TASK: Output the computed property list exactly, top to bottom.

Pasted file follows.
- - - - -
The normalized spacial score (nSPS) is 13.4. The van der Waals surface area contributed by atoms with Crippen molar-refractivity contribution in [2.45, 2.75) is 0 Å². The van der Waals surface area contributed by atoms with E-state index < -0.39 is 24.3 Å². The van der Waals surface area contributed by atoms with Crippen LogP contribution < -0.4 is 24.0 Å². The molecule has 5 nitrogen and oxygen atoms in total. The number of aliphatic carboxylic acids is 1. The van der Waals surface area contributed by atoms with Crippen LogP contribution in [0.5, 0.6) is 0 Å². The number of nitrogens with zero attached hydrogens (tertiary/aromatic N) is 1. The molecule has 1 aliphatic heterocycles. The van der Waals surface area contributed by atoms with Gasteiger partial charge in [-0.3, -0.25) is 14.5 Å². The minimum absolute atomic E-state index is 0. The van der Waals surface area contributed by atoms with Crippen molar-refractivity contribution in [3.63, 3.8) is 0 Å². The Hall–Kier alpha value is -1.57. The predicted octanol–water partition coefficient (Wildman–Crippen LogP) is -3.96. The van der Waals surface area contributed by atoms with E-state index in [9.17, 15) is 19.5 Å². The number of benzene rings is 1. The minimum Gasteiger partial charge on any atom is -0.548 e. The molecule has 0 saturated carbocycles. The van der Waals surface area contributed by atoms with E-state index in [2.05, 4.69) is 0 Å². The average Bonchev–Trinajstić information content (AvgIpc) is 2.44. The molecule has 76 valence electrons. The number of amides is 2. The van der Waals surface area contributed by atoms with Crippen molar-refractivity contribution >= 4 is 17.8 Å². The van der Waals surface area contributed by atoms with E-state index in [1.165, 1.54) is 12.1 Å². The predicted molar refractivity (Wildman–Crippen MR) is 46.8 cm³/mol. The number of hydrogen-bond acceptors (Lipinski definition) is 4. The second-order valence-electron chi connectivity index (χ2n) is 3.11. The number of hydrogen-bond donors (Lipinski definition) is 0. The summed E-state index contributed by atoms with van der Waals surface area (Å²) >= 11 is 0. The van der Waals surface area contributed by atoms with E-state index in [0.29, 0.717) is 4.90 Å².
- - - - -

The normalized spacial score (nSPS) is 13.4. The van der Waals surface area contributed by atoms with Crippen molar-refractivity contribution in [2.45, 2.75) is 0 Å². The van der Waals surface area contributed by atoms with E-state index < -0.39 is 24.3 Å². The van der Waals surface area contributed by atoms with Crippen LogP contribution < -0.4 is 24.0 Å². The molecule has 5 nitrogen and oxygen atoms in total. The number of aliphatic carboxylic acids is 1. The van der Waals surface area contributed by atoms with Crippen LogP contribution in [0.5, 0.6) is 0 Å². The number of nitrogens with zero attached hydrogens (tertiary/aromatic N) is 1. The molecule has 1 aliphatic heterocycles. The van der Waals surface area contributed by atoms with Gasteiger partial charge in [-0.3, -0.25) is 14.5 Å². The minimum absolute atomic E-state index is 0. The van der Waals surface area contributed by atoms with Crippen molar-refractivity contribution in [3.63, 3.8) is 0 Å². The Hall–Kier alpha value is -1.57. The predicted octanol–water partition coefficient (Wildman–Crippen LogP) is -3.96. The van der Waals surface area contributed by atoms with E-state index in [9.17, 15) is 19.5 Å². The number of benzene rings is 1. The minimum Gasteiger partial charge on any atom is -0.548 e. The molecule has 0 saturated carbocycles. The van der Waals surface area contributed by atoms with E-state index in [2.05, 4.69) is 0 Å². The average Bonchev–Trinajstić information content (AvgIpc) is 2.44. The molecule has 76 valence electrons. The number of amides is 2. The van der Waals surface area contributed by atoms with Crippen molar-refractivity contribution >= 4 is 17.8 Å². The van der Waals surface area contributed by atoms with E-state index in [1.165, 1.54) is 12.1 Å². The predicted molar refractivity (Wildman–Crippen MR) is 46.8 cm³/mol. The number of hydrogen-bond acceptors (Lipinski definition) is 4. The second-order valence-electron chi connectivity index (χ2n) is 3.11. The number of hydrogen-bond donors (Lipinski definition) is 0. The summed E-state index contributed by atoms with van der Waals surface area (Å²) >= 11 is 0. The van der Waals surface area contributed by atoms with E-state index in [0.29, 0.717) is 4.90 Å².